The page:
20pluscommunitydigestion

There is a great difference in excellency, usefulness, and comfort between people of clear, digested knowledge, and confused, undigested apprehensions. -Richard Baxter

Archive for theology

sex in the Spirit

this from a little ditty on Galatians 5:16-26 a couple years ago

Moulin Rouge Say “desires of the flesh” in mixed company and you’re likely to get what? Smirks, chuckles, and people moving quietly away from you. Why? Because it seems an outdated phrase, or that those desires are, instead of reviled, now championed, exalted. What am I getting at? These desires are what many people would reason: “those are good things; they’re what make life worth living. Any proscription of them is just an outdated attempt at keeping people in line; or they’re overreactions to otherwise harmless expressions of pathos.”

But Paul puts these out here. And we’d be wise to consider what they’re really expressions of. Most people would see them for the most part as essentially harmless. But Paul means not only to clarify what is in opposition to the life guided and led by the Spirit, but to expose what those kind of expressions reveal about those who engage in them. For every single one of them—every single of these fleshly desires—is a good desire gone bad. A perfectly natural and holy desire twisted into something destructive, and in the end, pleasure-killing rather than pleasure-finding. They are desires divorced from their intended ends.

Consider fornication: Read the rest of this entry »

beware of always outsourcing what is in your “job-description”

newt1vt5tuesap.jpgin moments like the tragedy we’re all hearing more and more about in Blacksburg, VA, it usually becomes the province of pastors and counselors to help people, if not to “make sense” of this, keep from entering into destructive patterns of bitterness, cynicism, fury, or isolation. But, while such types have had more training in helping people “cope,” I reject the notion that those not in those roles are any less responsible for helping people grieve, process, or come to terms with what’s happened.

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oh, for that elusive peace

our circumstances must not be the determinant of our joy

that’s a comment from a respected author that’s stuck with me recently, a comment I think came into play in our exploration of John 4 last Sunday (as well as the issue of what you would say if given the chance to explain the Gospel).  This poem by Amy Carmichael ended up in my box this morning.  I think it teases out that principle. . .that rather counter-cultural, counter-intuitive principle.

As with any art, you will not notice its significance through a hasty consideration of it.  So plan to read this a couple times at least.

Have a look: Read the rest of this entry »

the mathematics of faithfulness

one of you asked a very important question after Sunday’s lesson, and after you’d listened to Keller’s comments on how the Gospel has to be handled in present circumstances: does this mean I have to wait to get all that under my belt before I can share my faith at all?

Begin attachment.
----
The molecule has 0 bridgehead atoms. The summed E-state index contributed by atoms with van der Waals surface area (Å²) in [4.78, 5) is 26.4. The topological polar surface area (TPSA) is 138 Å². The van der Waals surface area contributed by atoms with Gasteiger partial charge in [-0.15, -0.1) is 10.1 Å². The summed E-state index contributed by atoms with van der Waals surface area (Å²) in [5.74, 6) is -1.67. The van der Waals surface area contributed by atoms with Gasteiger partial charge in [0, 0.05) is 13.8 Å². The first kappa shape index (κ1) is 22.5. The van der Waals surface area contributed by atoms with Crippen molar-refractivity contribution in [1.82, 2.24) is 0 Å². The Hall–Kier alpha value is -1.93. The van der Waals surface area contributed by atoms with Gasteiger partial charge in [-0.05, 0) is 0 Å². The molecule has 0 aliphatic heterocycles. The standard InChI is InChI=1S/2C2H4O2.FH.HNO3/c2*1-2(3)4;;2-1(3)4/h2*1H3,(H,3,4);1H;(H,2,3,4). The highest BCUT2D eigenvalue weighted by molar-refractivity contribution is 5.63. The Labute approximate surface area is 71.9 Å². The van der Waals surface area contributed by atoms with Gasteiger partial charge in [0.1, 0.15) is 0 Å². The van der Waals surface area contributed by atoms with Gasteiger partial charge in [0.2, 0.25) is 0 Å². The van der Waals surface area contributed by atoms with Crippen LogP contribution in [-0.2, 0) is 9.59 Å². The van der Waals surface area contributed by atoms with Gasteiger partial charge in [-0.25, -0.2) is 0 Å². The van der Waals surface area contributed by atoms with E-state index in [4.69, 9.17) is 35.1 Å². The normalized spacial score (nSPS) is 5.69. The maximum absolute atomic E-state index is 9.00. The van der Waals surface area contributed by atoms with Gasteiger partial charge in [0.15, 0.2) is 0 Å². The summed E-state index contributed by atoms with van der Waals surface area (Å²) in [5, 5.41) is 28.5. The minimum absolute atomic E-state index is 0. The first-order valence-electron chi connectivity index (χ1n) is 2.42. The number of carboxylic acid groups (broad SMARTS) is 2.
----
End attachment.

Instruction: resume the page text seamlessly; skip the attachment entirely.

I certainly understand the frustration hearing all that might elicit. It may feel like we’re saying you need to be able to compete at the Olympic level before you can swim with anybody in the pool. Or, more to the point, it might seem as if you need to be degreed in theology, sociology, social work, and interpersonal communication before you can be faithful to be “salt and light.” Read the rest of this entry »

taste and see that the Gospel is . . .

As promised, we’ll be looking into John’s Gospel from now until Resurrection Day, but not simply for the purpose of (re-)discovering what John has to teach us about Jesus and His Gospel. While the Gospel does not change, it is not inert. It goes somewhere, “where it wishes” (Jn 3:8). How we must handle it as Christians in contemporary culture is yet another purpose for our study. To get at that question, have a listen to this lecture by Tim Keller for some background on that additional purpose for studying John’s Gospel. It has fallen to our generation to find another metaphor for the Gospel that encompasses both the dimension of forgiveness and the dimension of world-renewal.

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what to ask God for Christmas this year

We enter into the season of Advent this Sunday, a period during which we rehearse that “looking forward” to Christmas,010784bl.jpg that anticipation of the celebration of the Incarnation of God in the form of a fragile, vulnerable child. Though looking forward is really looking back to a pivotal moment in God’s history, it may in some sense be another exercise in turning our attention–in looking forward–to the day when He will return. As those in the decades prior to the incarnation looked ahead to that undisclosed day when the Lord would come with power, are we no less implored to wait with expectation–that is with hope and obedience even in days of struggle and tedium–for the coming again of the Savior? Expectation is one emotion worthy of cultivating. Keep that in mind for a moment. There’s another emotion I’d like you to consider alongside that of expectation–this one derived from your childhood:

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succinctness is the soul of wisdom

this from C.S. Lewis’ The Great Divorce:

earth, if chosen instead of heaven, will turn out to have been only a region in hell; and earth, if put second to heaven, to have been from the beginning a part of heaven itself.